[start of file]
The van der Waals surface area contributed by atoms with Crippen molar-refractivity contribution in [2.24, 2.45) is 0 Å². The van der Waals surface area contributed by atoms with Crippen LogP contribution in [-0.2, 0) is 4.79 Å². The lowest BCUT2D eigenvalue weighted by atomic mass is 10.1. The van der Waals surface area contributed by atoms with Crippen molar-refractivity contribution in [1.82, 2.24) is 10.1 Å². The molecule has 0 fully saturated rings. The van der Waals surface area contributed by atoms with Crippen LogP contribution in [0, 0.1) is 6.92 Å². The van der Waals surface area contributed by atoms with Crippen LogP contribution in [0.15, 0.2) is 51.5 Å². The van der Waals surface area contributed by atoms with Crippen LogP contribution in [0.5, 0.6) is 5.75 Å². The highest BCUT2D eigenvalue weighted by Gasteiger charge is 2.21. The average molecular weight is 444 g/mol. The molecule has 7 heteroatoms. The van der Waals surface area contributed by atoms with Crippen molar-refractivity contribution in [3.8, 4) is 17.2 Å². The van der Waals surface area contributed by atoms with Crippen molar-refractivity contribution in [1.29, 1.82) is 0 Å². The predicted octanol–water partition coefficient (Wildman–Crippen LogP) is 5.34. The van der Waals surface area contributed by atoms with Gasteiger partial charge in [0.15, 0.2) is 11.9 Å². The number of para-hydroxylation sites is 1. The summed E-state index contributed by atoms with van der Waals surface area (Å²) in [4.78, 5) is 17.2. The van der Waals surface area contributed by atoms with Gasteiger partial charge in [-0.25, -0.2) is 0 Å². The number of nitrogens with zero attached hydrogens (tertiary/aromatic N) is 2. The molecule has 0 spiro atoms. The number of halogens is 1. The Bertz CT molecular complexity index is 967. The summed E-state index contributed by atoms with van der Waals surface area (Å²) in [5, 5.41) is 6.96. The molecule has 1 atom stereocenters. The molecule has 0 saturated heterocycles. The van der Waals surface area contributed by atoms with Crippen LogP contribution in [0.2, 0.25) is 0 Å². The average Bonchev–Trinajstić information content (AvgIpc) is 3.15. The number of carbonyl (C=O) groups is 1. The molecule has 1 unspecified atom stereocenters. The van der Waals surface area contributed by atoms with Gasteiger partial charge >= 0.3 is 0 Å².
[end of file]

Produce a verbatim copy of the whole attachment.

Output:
The van der Waals surface area contributed by atoms with Crippen molar-refractivity contribution in [2.24, 2.45) is 0 Å². The van der Waals surface area contributed by atoms with Crippen LogP contribution in [-0.2, 0) is 4.79 Å². The lowest BCUT2D eigenvalue weighted by atomic mass is 10.1. The van der Waals surface area contributed by atoms with Crippen molar-refractivity contribution in [1.82, 2.24) is 10.1 Å². The molecule has 0 fully saturated rings. The van der Waals surface area contributed by atoms with Crippen LogP contribution in [0, 0.1) is 6.92 Å². The van der Waals surface area contributed by atoms with Crippen LogP contribution in [0.15, 0.2) is 51.5 Å². The van der Waals surface area contributed by atoms with Crippen LogP contribution in [0.5, 0.6) is 5.75 Å². The highest BCUT2D eigenvalue weighted by Gasteiger charge is 2.21. The average molecular weight is 444 g/mol. The molecule has 7 heteroatoms. The van der Waals surface area contributed by atoms with Crippen molar-refractivity contribution in [3.8, 4) is 17.2 Å². The van der Waals surface area contributed by atoms with Crippen molar-refractivity contribution in [1.29, 1.82) is 0 Å². The predicted octanol–water partition coefficient (Wildman–Crippen LogP) is 5.34. The van der Waals surface area contributed by atoms with Gasteiger partial charge in [0.15, 0.2) is 11.9 Å². The number of para-hydroxylation sites is 1. The summed E-state index contributed by atoms with van der Waals surface area (Å²) in [4.78, 5) is 17.2. The van der Waals surface area contributed by atoms with Gasteiger partial charge in [-0.25, -0.2) is 0 Å². The number of nitrogens with zero attached hydrogens (tertiary/aromatic N) is 2. The molecule has 0 spiro atoms. The number of halogens is 1. The Bertz CT molecular complexity index is 967. The summed E-state index contributed by atoms with van der Waals surface area (Å²) in [5, 5.41) is 6.96. The molecule has 1 atom stereocenters. The molecule has 0 saturated heterocycles. The van der Waals surface area contributed by atoms with Crippen LogP contribution in [0.2, 0.25) is 0 Å². The average Bonchev–Trinajstić information content (AvgIpc) is 3.15. The number of carbonyl (C=O) groups is 1. The molecule has 1 unspecified atom stereocenters. The van der Waals surface area contributed by atoms with Gasteiger partial charge >= 0.3 is 0 Å².